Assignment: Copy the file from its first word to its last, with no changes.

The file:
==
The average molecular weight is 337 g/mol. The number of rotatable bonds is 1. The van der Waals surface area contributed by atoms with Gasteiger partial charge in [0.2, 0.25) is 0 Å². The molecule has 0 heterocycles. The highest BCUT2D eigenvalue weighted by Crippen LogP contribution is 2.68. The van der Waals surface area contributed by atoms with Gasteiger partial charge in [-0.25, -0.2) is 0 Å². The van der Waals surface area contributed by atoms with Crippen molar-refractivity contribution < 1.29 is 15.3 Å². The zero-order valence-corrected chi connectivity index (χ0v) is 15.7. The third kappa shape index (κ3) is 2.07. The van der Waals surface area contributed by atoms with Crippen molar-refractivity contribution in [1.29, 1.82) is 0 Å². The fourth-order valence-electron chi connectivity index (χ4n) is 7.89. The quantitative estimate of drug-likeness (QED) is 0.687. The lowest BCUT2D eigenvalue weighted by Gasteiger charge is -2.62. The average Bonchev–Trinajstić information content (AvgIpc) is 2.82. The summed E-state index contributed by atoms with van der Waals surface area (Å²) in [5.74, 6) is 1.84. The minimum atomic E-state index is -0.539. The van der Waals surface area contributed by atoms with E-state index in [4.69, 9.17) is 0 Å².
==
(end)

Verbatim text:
The average molecular weight is 337 g/mol. The number of rotatable bonds is 1. The van der Waals surface area contributed by atoms with Gasteiger partial charge in [0.2, 0.25) is 0 Å². The molecule has 0 heterocycles. The highest BCUT2D eigenvalue weighted by Crippen LogP contribution is 2.68. The van der Waals surface area contributed by atoms with Gasteiger partial charge in [-0.25, -0.2) is 0 Å². The van der Waals surface area contributed by atoms with Crippen molar-refractivity contribution < 1.29 is 15.3 Å². The zero-order valence-corrected chi connectivity index (χ0v) is 15.7. The third kappa shape index (κ3) is 2.07. The van der Waals surface area contributed by atoms with Crippen molar-refractivity contribution in [1.29, 1.82) is 0 Å². The fourth-order valence-electron chi connectivity index (χ4n) is 7.89. The quantitative estimate of drug-likeness (QED) is 0.687. The lowest BCUT2D eigenvalue weighted by Gasteiger charge is -2.62. The average Bonchev–Trinajstić information content (AvgIpc) is 2.82. The summed E-state index contributed by atoms with van der Waals surface area (Å²) in [5.74, 6) is 1.84. The minimum atomic E-state index is -0.539. The van der Waals surface area contributed by atoms with E-state index in [4.69, 9.17) is 0 Å².